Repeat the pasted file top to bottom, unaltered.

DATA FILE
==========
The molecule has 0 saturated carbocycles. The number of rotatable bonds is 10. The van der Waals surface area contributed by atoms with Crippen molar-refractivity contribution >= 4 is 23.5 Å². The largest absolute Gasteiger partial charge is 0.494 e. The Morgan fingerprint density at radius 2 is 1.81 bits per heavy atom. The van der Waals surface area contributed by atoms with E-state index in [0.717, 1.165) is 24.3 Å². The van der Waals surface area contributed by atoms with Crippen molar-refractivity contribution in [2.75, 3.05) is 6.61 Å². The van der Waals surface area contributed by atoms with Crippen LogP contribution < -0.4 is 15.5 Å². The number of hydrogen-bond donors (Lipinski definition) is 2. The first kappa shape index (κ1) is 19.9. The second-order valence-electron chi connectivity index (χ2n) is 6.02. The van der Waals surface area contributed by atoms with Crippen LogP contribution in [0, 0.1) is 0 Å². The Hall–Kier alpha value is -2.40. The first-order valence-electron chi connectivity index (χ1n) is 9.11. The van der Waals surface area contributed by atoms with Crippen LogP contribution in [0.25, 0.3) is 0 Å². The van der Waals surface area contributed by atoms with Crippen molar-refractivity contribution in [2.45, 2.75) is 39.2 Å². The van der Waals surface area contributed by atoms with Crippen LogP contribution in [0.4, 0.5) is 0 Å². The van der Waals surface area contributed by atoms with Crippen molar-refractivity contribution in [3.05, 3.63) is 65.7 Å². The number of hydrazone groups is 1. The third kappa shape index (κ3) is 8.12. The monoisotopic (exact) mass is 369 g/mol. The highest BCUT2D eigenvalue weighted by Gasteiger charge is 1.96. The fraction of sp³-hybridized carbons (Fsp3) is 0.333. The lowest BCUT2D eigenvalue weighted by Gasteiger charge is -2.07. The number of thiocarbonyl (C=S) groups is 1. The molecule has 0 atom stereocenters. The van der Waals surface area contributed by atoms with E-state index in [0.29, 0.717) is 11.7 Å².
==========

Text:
The molecule has 0 saturated carbocycles. The number of rotatable bonds is 10. The van der Waals surface area contributed by atoms with Crippen molar-refractivity contribution >= 4 is 23.5 Å². The largest absolute Gasteiger partial charge is 0.494 e. The Morgan fingerprint density at radius 2 is 1.81 bits per heavy atom. The van der Waals surface area contributed by atoms with E-state index in [0.717, 1.165) is 24.3 Å². The van der Waals surface area contributed by atoms with Crippen molar-refractivity contribution in [2.75, 3.05) is 6.61 Å². The van der Waals surface area contributed by atoms with Crippen LogP contribution < -0.4 is 15.5 Å². The number of hydrogen-bond donors (Lipinski definition) is 2. The first kappa shape index (κ1) is 19.9. The second-order valence-electron chi connectivity index (χ2n) is 6.02. The van der Waals surface area contributed by atoms with Crippen LogP contribution in [0, 0.1) is 0 Å². The Hall–Kier alpha value is -2.40. The first-order valence-electron chi connectivity index (χ1n) is 9.11. The van der Waals surface area contributed by atoms with Crippen LogP contribution in [0.25, 0.3) is 0 Å². The van der Waals surface area contributed by atoms with Crippen molar-refractivity contribution in [2.45, 2.75) is 39.2 Å². The van der Waals surface area contributed by atoms with Crippen LogP contribution in [0.4, 0.5) is 0 Å². The van der Waals surface area contributed by atoms with Crippen molar-refractivity contribution in [3.05, 3.63) is 65.7 Å². The number of hydrazone groups is 1. The third kappa shape index (κ3) is 8.12. The monoisotopic (exact) mass is 369 g/mol. The highest BCUT2D eigenvalue weighted by Gasteiger charge is 1.96. The fraction of sp³-hybridized carbons (Fsp3) is 0.333. The lowest BCUT2D eigenvalue weighted by Gasteiger charge is -2.07. The number of thiocarbonyl (C=S) groups is 1. The molecule has 0 atom stereocenters. The van der Waals surface area contributed by atoms with E-state index in [0.29, 0.717) is 11.7 Å².